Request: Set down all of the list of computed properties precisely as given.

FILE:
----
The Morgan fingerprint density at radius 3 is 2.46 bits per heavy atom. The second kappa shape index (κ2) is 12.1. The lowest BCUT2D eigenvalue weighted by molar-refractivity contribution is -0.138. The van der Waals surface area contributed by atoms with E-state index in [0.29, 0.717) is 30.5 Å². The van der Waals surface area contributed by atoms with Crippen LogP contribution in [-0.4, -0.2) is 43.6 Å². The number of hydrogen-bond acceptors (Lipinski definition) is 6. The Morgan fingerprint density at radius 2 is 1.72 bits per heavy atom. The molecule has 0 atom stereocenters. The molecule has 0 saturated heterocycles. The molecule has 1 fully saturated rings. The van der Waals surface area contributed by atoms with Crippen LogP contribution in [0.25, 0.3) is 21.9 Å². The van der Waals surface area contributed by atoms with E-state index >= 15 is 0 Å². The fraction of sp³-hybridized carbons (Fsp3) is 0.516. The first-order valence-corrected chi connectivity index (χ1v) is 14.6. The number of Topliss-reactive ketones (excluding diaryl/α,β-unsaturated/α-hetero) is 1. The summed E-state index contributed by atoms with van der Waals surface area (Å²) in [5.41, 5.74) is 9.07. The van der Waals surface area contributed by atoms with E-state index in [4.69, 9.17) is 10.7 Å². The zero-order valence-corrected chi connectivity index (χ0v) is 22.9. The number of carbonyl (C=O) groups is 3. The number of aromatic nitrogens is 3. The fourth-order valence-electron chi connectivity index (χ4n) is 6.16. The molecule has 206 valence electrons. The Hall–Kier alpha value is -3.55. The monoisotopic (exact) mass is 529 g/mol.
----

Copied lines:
The Morgan fingerprint density at radius 3 is 2.46 bits per heavy atom. The second kappa shape index (κ2) is 12.1. The lowest BCUT2D eigenvalue weighted by molar-refractivity contribution is -0.138. The van der Waals surface area contributed by atoms with E-state index in [0.29, 0.717) is 30.5 Å². The van der Waals surface area contributed by atoms with Crippen LogP contribution in [-0.4, -0.2) is 43.6 Å². The number of hydrogen-bond acceptors (Lipinski definition) is 6. The Morgan fingerprint density at radius 2 is 1.72 bits per heavy atom. The molecule has 0 atom stereocenters. The molecule has 0 saturated heterocycles. The molecule has 1 fully saturated rings. The van der Waals surface area contributed by atoms with Crippen LogP contribution in [0.25, 0.3) is 21.9 Å². The van der Waals surface area contributed by atoms with E-state index >= 15 is 0 Å². The fraction of sp³-hybridized carbons (Fsp3) is 0.516. The first-order valence-corrected chi connectivity index (χ1v) is 14.6. The number of Topliss-reactive ketones (excluding diaryl/α,β-unsaturated/α-hetero) is 1. The summed E-state index contributed by atoms with van der Waals surface area (Å²) in [5.41, 5.74) is 9.07. The van der Waals surface area contributed by atoms with E-state index in [4.69, 9.17) is 10.7 Å². The zero-order valence-corrected chi connectivity index (χ0v) is 22.9. The number of carbonyl (C=O) groups is 3. The number of aromatic nitrogens is 3. The fourth-order valence-electron chi connectivity index (χ4n) is 6.16. The molecule has 206 valence electrons. The Hall–Kier alpha value is -3.55. The monoisotopic (exact) mass is 529 g/mol.